When did you come up with „makeupbrutalism“ and eventually „ugly make up revolution“?
I started the eye close-ups around 2016 with the intention was to get better in makeup. I was a makeup artist, but I had to do the same looks everyday at work that bored me eventually. So when I got back home, I started to experiment with shapes, textures and colors, taking pictures and uploading them to my original social handle @esztermagyarmua. I guess, I started to play more, because I needed the illusion of a healthy balance – to feel creative. Some people saw those picture online and invited me to host a creative makeup workshop. I made a huge presentation and named it “makeupbrutalism”. That was in 2018, after a few months I made the account as well with the same name, and that Is where it started. @Uglymakeuprevolution came a year after. We made some jokes with one of the followers in the comment section about “ugly makeup is the new kardashian” and how we have to turn this “ugly makeup aesthetic” into a revolution. That was the time when people started to call everything I do ugly. We even made a hashtag and started using it, next time I checked we weren’t the only ones. I felt the community was born even without me – what I did was creating an account and curating all the tagged pictures. When the pandemic came, it all blew up.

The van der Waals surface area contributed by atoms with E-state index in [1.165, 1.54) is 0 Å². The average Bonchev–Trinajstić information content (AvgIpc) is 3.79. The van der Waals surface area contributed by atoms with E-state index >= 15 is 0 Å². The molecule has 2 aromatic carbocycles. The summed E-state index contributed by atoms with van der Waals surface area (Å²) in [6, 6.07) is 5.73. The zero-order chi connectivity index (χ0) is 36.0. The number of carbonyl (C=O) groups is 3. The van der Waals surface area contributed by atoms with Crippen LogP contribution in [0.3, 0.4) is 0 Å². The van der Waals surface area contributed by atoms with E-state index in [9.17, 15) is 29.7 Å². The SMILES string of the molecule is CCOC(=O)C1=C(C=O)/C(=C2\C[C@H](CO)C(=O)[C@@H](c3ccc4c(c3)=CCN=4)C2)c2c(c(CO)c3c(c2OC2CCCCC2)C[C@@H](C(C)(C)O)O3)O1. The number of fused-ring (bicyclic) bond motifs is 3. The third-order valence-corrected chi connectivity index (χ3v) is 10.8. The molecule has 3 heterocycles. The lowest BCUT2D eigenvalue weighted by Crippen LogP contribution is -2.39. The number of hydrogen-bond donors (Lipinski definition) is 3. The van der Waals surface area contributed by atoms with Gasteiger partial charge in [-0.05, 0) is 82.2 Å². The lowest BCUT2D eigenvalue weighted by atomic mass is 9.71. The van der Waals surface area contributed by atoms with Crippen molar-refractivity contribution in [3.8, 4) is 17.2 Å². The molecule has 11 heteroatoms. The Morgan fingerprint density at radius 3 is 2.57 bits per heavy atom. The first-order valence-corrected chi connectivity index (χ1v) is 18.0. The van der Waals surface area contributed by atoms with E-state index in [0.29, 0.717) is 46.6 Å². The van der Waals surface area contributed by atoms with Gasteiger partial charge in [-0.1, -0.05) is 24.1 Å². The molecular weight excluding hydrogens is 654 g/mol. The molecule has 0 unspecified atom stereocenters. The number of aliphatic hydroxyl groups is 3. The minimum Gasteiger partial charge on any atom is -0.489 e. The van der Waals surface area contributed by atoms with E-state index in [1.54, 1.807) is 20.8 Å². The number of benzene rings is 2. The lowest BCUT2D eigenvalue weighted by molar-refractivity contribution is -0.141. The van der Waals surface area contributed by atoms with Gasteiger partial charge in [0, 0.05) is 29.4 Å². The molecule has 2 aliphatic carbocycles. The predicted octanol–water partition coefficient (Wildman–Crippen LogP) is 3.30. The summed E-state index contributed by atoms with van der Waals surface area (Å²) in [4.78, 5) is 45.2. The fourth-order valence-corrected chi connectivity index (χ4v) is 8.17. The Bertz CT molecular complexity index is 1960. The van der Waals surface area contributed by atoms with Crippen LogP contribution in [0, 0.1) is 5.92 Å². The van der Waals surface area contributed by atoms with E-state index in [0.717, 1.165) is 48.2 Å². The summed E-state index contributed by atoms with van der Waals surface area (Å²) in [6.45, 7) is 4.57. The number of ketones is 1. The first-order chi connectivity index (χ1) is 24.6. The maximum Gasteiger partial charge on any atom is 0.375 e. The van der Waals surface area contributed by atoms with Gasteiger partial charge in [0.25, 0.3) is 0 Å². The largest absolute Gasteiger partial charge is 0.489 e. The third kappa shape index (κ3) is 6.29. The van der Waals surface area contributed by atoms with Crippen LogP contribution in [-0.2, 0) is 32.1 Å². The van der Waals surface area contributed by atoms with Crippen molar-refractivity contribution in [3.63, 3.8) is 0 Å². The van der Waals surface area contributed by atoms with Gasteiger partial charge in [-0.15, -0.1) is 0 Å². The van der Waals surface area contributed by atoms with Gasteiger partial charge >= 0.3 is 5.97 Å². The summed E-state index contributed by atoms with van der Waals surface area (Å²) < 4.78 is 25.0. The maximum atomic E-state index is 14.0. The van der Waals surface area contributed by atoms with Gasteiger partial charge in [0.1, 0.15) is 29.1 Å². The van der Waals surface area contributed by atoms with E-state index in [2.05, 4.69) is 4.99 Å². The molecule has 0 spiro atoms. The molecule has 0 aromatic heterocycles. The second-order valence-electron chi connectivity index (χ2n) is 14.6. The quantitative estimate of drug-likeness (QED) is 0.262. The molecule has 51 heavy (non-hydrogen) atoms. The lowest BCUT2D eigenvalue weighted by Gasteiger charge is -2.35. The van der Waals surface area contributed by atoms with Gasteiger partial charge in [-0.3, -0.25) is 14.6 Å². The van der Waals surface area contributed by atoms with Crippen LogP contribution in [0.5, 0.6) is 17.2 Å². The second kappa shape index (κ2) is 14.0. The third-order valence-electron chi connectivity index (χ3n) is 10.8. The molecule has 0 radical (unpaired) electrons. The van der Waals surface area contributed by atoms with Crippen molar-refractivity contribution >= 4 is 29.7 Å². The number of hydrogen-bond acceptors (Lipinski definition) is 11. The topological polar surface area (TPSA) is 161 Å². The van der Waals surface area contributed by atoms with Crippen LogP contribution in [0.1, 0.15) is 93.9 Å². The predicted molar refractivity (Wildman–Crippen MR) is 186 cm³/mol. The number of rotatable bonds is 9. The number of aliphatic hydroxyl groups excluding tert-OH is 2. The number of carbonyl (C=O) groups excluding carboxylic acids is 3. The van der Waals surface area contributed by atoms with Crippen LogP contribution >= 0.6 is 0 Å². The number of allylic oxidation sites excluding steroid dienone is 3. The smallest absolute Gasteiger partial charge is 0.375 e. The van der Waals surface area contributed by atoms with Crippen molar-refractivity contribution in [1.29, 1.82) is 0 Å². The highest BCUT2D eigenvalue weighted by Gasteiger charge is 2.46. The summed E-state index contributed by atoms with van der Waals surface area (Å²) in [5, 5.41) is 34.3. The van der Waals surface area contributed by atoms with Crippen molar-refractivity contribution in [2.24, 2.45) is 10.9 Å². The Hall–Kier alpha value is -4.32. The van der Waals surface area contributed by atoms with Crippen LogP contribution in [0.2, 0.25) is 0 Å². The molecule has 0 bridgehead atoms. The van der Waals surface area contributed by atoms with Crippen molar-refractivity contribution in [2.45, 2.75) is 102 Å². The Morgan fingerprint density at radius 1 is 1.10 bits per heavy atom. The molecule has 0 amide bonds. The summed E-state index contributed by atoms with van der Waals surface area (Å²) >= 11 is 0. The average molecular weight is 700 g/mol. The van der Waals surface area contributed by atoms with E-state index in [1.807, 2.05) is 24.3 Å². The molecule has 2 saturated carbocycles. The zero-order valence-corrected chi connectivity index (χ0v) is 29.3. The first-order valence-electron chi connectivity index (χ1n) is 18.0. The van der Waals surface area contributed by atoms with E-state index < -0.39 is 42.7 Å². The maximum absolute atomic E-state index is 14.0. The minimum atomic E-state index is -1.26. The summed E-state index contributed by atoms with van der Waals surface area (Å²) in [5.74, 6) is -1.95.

Define the term „Ugly“ please?